# 3: Dirichlet’s Unit Theorem

Last time, I discussed Dedekind’s Criterion. In this post I aim to introduce Dirichlet’s Unit Theorem.

Let L be a number field (finite extension of the field of rational numbers).

We will define a complex embedding of L as being a field homomorphism: Then a real embedding of L  is similarly defined as being a field homomorphism: We note that the complex embeddings can be given in pairs: where we obtain one embedding by taking the complex conjugate of the other embedding in the pair.

Hence, given a number field L, we can label its real embeddings as and its complex embeddings as Noting that the degree, n, of the field extension L/Q (where Q is the field of rational numbers) is equal to the total number of embeddings and hence we deduce that n = 2s + r. The fact that there is this equivalence is non-trivial, so don’t worry if you don’t immediately see why this is! In order to prove this we must use tools from Galois Theory, such as something called the ‘Tower Law’, and therefore I will emit the proof from this blog post.

Let me know if you’re interested in seeing Galois Theory related posts in the future!

Letting be the units in the ring of algebraic integers of L we are now ready to state Dirichlet’s Unit Theorem.

## Dirichlet’s Unit Theorem The proof of this is rather complicated and involves defining a map, whose kernel is this finite cyclic group, which takes into a lattice. Considering lattices are involved in the proof, you can start to see where the isomorphism with the integers comes from.

## Why is this useful?

Take the case where r = 0 and s = 1, i.e. L is an imaginary quadratic number field: As r + s – 1 = 0, we get that is a finite group. By explicitly defining the isomorphism we can deduce that the finite cyclic group is simply {+/- 1}, and is generated by one element – the fundamental unit, i.e. I’ve purposefully skipped a lot of the details as what is important is the result. The proof requires a bit of magic and is not terribly enlightening. However, the result is extremely important – using this, for the case of imaginary quadratic fields, we can completely specify , provided we find the fundamental unit.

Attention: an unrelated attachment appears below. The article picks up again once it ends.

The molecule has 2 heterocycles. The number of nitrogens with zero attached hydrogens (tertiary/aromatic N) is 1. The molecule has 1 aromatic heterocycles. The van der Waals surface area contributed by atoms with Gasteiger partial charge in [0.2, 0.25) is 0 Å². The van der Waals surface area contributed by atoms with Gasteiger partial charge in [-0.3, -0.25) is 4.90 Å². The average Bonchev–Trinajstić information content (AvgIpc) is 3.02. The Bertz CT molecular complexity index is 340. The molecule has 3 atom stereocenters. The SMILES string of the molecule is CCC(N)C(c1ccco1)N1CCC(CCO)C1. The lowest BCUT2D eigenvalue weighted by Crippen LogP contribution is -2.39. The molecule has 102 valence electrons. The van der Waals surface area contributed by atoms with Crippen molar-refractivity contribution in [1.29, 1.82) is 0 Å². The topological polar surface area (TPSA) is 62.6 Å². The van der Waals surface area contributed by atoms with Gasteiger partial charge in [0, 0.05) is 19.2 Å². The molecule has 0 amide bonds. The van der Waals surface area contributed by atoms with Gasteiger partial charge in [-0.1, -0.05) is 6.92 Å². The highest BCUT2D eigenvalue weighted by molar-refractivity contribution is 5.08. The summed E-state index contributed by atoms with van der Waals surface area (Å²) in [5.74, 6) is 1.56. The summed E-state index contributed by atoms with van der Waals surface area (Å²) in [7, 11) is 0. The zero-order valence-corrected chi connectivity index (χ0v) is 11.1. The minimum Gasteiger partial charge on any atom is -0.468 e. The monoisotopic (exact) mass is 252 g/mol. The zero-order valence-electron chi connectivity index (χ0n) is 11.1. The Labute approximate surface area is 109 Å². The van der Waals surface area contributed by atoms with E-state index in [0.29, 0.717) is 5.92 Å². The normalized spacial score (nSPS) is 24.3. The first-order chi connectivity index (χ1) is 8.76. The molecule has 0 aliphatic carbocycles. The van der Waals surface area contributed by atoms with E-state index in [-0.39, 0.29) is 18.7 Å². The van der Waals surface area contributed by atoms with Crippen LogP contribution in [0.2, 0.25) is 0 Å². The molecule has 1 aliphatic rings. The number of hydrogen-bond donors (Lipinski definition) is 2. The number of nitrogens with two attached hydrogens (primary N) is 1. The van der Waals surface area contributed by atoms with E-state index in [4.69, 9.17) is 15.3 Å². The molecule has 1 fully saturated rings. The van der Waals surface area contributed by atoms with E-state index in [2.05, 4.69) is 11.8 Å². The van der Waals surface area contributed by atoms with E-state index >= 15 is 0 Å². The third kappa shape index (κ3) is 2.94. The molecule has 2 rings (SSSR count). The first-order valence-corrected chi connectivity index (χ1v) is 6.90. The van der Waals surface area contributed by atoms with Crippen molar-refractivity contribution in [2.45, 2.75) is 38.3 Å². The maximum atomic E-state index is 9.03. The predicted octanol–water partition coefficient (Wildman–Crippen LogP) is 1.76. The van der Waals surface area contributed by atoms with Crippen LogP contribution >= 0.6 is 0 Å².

## Finding the Fundamental Unit

It turns out that finding the fundamental unit in this case is extremely straightforwards. There are various different cases.

• If d = 2, 3 (mod 4) we characterise the fundamental unit u in the following way: let b be the least positive integer such that db2 + 1 or db2 – 1 is of the form a2 for some natural number a. Then: • If d = 1 (mod 4) and d is not equal to 5: let b be the least positive integer such that db2 + 4 or db2 – 4 is of the form a2 for some natural number a. Then: • If d = 5: (If you would like the proof as to WHY this is true, leave me a comment below and I’ll be happy to make a post!)

#### Example: d = 2

Then 𝑏 = 1 works since 2 − 1 = 1so 1 + √2 is a fundamental unit.

In order to get a lot of the symbols I had to LaTex some of the sections so sorry if the formatting is a little off! Next time we will start solving some equations using algebra!

M x

## 3 thoughts on “3: Dirichlet’s Unit Theorem”

1. Ingwald says:

Did you really screenshoot equations all this time to add them to post? You’re truly the most patient human being I ever heard of. Formatting is fine, so don’t worry.
So ashamed that I didn’t go that far with Warden’s Algebra while you’re heading to cover chapter 8 contents. 😦 Posts on Galois Theory are most welcome, and I have a strong feeling that bits of Galois Theory can’t be avoided in you future blog posts.
Post on detailed proof is also welcome in case you have some insights/shortcuts/useful results to share, personally I don’t want you to retype books for ones who are to lazy to google.
I’m glad that you post more often. Keep it up! And thank you so much for your efforts.

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1. mathsbyagirl says:

Thank you for your nice comment! I’m trying to not assume too much algebraic knowledge but if anything is unclear I’m happy to (try) and explain. I am however keen on exploring Galois Theory, it ties in perfectly with Algebraic Number Theory!

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